Last Friday, the Invesco DWA Energy Momentum ETF (PXI) jumped 3% on volume that was above the daily average, extending its year-to-date gain to a stellar 81.13%.
All the Invesco exchange traded fund did last week was soar 10.17%. Those statistics might imply that upside is limited from here for PXI, but the opposite may be true. With a slew of Wall Street banks ratcheting up oil price forecasts, PXI, which follows the Dorsey Wright® Energy Technical Leaders Index, could be poised for more upside in the fourth quarter.
Bank of America says that it’s possible that crude heads to $100 per barrel. The bank notes that high natural gas prices could renew use of crude, a cold winter could stoke increased oil consumption, and as global coronavirus travel restrictions ease, demand for jet fuel could increase.
“If all these factors come together, oil prices could spike and lead to a second round of inflationary pressures around the world… Put differently, we may just be one storm away from the next macro hurricane,” according to the bank.
Speaking of soaring natural gas prices, PXI is levered to that trend, thanks to holdings such as Range Resources Corp. (NYSE:RRC), Continental Resources (NYSE:CLR), and Devon Energy (NYSE:DVN), among others. That trio combines for over 10% of PXI’s roster.
Another factor working in PXI’s favor is that the world rapidly moved from being awash in abundant oil and natural gas supplies to facing shortages. OPEC+ nations meet on Monday, but analysts have little hope that this will bring much in the way of output increases.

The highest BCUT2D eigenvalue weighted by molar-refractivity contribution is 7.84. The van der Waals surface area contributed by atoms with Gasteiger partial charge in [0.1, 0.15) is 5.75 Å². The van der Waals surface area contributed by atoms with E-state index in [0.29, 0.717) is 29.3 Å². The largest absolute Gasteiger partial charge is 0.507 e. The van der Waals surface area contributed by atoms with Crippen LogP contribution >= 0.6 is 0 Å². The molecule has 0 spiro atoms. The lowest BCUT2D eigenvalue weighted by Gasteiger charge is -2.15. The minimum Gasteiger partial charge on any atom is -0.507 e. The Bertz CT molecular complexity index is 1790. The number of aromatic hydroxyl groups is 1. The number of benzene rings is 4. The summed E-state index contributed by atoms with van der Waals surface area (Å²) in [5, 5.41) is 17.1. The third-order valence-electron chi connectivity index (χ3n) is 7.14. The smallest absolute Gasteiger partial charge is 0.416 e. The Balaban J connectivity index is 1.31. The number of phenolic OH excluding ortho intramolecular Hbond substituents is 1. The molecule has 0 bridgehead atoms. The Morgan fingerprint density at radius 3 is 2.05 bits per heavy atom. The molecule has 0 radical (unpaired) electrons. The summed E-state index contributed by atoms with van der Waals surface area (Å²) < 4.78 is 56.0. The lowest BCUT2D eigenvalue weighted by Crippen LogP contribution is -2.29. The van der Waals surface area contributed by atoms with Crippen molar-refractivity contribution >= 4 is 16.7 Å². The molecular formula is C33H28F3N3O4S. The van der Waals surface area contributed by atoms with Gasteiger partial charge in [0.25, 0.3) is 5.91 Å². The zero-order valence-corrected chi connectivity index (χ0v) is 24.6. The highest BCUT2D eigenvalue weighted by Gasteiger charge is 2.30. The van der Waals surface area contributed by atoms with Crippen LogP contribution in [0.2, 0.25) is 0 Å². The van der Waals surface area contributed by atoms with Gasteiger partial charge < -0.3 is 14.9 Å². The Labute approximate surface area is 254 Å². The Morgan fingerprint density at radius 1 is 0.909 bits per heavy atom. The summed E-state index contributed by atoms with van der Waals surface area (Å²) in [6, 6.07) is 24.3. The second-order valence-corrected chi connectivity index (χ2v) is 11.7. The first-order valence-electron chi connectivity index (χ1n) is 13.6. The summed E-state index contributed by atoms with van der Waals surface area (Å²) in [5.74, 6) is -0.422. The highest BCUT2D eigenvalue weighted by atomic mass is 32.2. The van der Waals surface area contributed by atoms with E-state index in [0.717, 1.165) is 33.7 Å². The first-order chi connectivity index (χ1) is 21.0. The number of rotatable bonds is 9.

Due to the coronavirus pandemic last year, many exploration and production projects cutting back on drilling activities and the world’s rapid shift to renewable energy are combining to constrain supplies. Additionally, net-zero pledges by energy companies and governments coupled with companies reining in spending are conspiring to crimp oil and gas supplies, inflating prices in the process.
“A multiyear run up in crude oil prices is now in the cards,” Bank of America said.
PXI has another advantage. It’s usually smaller energy equities that are most responsive to oil and gas prices in either direction. The Invesco ETF allocates 97% of its weight to mid- and small-cap stocks, according to issuer data.
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The opinions and forecasts expressed herein are solely those of Tom Lydon, and may not actually come to pass. Information on this site should not be used or construed as an offer to sell, a solicitation of an offer to buy, or a recommendation for any product.